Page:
Wednesday, January 18, 2017

A post battle debrief of Modern Spearhead

A week ago I fought a Modern Spearhead against Keith. Our armies are old foes now... my BAOR and Keith's Soviets, the battles set in a cold war gone hot situation set in 1982. Often we will write up the battles, add a little fictional banter for colour and fun, and enjoy the spectacle.

Our battle of a week ago had  amore profound effect, and I decided to write this up in a different way to highlight what I believe is the great strength of this games system.

Keith's scenario generation system generated a meeting engagement, with each of us using defend lists.  My own list composition is important to the discussion. I had taken an armoured regiment, and two mechanised infantry battalions, the armour and infantry cross attached to create three combined arms battalions. The force had two regiments of larger heavy artillery for counter battery fire, and a battalion of Abbots in support, There was also an air presence with a Harrier flight and FAC, and a Lynx flight. (the Lynx flight the result of me taking an Option A as an addition to my list, producing a 1 point VP penalty. Th defend lists mean that troop densities are much lower for both sides.

The first photo shows the battlefield, BAOR advancing from the left, Soviets from the right.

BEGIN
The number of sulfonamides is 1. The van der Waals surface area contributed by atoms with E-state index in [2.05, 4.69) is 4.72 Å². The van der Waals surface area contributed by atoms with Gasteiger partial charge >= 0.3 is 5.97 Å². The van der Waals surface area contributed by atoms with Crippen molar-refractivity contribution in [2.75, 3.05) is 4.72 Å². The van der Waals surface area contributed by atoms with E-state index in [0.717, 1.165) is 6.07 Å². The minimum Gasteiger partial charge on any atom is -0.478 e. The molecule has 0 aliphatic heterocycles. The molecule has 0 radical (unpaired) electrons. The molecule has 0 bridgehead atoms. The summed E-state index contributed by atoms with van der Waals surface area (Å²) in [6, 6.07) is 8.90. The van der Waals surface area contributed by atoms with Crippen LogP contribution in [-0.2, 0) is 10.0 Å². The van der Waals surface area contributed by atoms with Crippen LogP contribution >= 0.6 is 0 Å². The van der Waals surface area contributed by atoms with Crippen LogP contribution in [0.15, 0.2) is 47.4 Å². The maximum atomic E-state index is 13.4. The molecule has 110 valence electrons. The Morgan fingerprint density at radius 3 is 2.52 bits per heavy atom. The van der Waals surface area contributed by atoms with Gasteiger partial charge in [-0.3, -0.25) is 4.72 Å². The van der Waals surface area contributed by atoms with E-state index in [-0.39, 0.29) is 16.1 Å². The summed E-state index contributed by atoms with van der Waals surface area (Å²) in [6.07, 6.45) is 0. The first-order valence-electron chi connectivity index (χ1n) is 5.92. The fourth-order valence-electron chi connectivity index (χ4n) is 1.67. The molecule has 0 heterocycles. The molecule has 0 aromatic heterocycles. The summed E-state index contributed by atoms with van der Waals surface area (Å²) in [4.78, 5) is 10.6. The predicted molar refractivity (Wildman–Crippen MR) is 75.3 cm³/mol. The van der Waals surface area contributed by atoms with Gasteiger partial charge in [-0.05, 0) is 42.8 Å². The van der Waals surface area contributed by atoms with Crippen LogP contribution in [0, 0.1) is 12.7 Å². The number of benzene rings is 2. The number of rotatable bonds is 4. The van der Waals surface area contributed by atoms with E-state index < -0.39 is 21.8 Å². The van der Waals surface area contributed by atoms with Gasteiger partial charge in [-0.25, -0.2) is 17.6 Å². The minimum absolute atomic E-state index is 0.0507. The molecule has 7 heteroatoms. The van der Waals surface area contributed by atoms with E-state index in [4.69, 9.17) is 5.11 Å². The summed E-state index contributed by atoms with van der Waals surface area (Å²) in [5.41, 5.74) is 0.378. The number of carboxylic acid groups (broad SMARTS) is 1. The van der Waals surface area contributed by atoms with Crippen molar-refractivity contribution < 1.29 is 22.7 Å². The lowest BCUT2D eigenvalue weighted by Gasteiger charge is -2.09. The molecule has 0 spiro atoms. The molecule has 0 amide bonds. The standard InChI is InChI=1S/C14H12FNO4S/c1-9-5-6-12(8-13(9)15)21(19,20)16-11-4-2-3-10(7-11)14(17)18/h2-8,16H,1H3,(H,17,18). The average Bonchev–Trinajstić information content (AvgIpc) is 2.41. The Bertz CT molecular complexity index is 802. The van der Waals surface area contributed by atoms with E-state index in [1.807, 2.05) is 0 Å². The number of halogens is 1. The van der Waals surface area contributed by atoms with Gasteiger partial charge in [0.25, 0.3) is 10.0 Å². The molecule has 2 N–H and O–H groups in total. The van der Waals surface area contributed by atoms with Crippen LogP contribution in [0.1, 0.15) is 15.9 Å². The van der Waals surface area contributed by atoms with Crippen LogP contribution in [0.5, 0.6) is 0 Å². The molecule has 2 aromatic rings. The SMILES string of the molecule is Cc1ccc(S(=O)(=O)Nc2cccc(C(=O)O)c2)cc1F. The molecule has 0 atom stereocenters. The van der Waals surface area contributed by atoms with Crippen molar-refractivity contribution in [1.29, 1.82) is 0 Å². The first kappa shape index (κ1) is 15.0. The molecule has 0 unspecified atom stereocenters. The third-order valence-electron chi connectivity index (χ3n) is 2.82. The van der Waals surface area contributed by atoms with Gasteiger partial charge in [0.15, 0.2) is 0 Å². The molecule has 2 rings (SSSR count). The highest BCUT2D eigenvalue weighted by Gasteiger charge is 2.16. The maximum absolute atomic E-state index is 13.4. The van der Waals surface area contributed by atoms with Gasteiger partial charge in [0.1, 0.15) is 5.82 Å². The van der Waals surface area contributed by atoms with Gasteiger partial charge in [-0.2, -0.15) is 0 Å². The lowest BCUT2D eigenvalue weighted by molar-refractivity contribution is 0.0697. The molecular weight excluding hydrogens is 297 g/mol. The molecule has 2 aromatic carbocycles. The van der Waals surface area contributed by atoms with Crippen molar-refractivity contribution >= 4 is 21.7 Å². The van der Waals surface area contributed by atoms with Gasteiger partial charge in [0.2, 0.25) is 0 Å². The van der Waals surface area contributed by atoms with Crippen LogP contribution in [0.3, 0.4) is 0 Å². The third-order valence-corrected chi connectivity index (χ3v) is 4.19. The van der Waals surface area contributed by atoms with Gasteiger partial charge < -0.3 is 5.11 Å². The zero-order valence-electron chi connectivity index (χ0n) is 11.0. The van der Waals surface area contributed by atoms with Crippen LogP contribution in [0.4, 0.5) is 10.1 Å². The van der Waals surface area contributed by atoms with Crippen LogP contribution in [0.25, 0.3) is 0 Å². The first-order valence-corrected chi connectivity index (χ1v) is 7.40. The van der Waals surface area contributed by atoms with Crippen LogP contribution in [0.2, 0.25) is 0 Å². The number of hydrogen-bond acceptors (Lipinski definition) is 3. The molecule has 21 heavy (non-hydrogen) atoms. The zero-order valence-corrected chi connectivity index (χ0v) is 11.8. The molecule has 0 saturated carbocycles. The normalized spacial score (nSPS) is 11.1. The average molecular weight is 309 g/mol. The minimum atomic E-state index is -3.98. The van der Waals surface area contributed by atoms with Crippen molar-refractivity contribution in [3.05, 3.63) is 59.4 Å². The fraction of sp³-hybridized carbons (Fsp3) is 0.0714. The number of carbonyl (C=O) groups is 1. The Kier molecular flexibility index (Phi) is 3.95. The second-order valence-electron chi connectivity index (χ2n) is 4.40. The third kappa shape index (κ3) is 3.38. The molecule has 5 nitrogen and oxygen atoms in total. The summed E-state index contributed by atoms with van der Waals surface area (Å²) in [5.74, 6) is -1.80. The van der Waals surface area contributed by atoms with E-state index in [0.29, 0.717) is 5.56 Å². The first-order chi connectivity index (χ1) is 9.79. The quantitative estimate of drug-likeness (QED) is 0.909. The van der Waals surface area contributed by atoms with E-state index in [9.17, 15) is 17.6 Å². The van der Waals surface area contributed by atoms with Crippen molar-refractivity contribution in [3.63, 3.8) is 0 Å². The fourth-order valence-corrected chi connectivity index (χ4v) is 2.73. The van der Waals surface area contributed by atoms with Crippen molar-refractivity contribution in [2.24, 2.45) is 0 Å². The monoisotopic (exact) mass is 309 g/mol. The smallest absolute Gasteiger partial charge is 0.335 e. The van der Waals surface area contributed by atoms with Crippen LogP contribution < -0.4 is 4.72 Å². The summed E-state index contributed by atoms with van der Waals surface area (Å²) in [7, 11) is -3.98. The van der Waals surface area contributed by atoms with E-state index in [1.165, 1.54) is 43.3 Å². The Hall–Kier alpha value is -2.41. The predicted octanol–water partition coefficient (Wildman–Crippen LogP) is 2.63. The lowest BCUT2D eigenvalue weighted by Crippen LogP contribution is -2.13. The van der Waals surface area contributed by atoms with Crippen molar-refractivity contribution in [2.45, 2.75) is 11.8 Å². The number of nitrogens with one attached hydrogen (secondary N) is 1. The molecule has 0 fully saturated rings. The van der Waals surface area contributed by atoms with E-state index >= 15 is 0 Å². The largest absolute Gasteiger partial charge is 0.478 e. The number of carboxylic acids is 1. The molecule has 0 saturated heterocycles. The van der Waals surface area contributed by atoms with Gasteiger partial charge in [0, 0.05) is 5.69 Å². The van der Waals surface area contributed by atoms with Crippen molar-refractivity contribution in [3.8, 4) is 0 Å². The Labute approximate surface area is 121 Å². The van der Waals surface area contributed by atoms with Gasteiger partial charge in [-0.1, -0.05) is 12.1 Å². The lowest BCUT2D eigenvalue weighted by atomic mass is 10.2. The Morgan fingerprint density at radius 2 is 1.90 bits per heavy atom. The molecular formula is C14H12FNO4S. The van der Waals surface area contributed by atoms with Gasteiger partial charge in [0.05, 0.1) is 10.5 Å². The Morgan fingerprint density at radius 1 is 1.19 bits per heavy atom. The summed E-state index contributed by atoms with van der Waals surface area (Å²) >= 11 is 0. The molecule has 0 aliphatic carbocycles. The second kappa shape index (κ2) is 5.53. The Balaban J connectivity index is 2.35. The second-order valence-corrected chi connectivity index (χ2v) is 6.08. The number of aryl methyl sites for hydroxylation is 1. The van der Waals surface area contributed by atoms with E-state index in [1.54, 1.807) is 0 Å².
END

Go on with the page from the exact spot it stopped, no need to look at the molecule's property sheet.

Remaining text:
I decided to advance two battalions into two of the objectives behind the river, and then to adopt a defensive poster in the hope that I could score additional VPs by inflicting morale checks on Soviet battalions. My third manoeuvre battalion was held in reserve, its entry point to be on my right flank. I was expecting the Soviets to attempt to take the right objective s(my right flank, that is) and then attempt to sweep onto my flank. I wanted to catch them in their own flank as they swept around.

The BAOR advance on the left and central objectives
 My usual 'modus operandi' is to use radar location to locate opposing AA assets, use my long range artillery to neutralise the enemy air umbrella, and then call in my own air strikes to attack opposing ground assets. Alternatively (or additionally) I use my heavy artillery to target enemy artillery assets.


Keith seemed to have taken the bait, advancing against the unoccupied objectives. He admitted that he expected the main battle to occur there, and was surprised that I hadn't attempted to take those objectives myself.





The Soviet advance against the BAOR right flank

Keith 'wrong footed' me on several levels. First he took long range SAM 2 for AA cover (in addition to on table non radar controlled AA), and so my M107 and M109 heavy artillery was outranged. I was unable to neutralise his AA umbrella.

Secondly he deployed two flights of HIND 24 attack helicopters. This exploits what in my opinion is the biggest weakness of BAOR forces, lack of adequate AA cover of their own. I had off table Rapier, and on table blowpipe. Keith located my Rapier battery and neutralised it with his own heavy howitzers. The Blowpipe were ineffective against his helicopters.



He then pushed a motorised infantry battalion across the river and attacked my own right flank.


The Hinds successfully took out the Chieftain tank support of my right flank battalion.



The BAOR right flank under direct attack from the Hind
 My own Lynx flight appeared on table the turn after the Hinds (we had each used waypoints to bring on our helicopter support.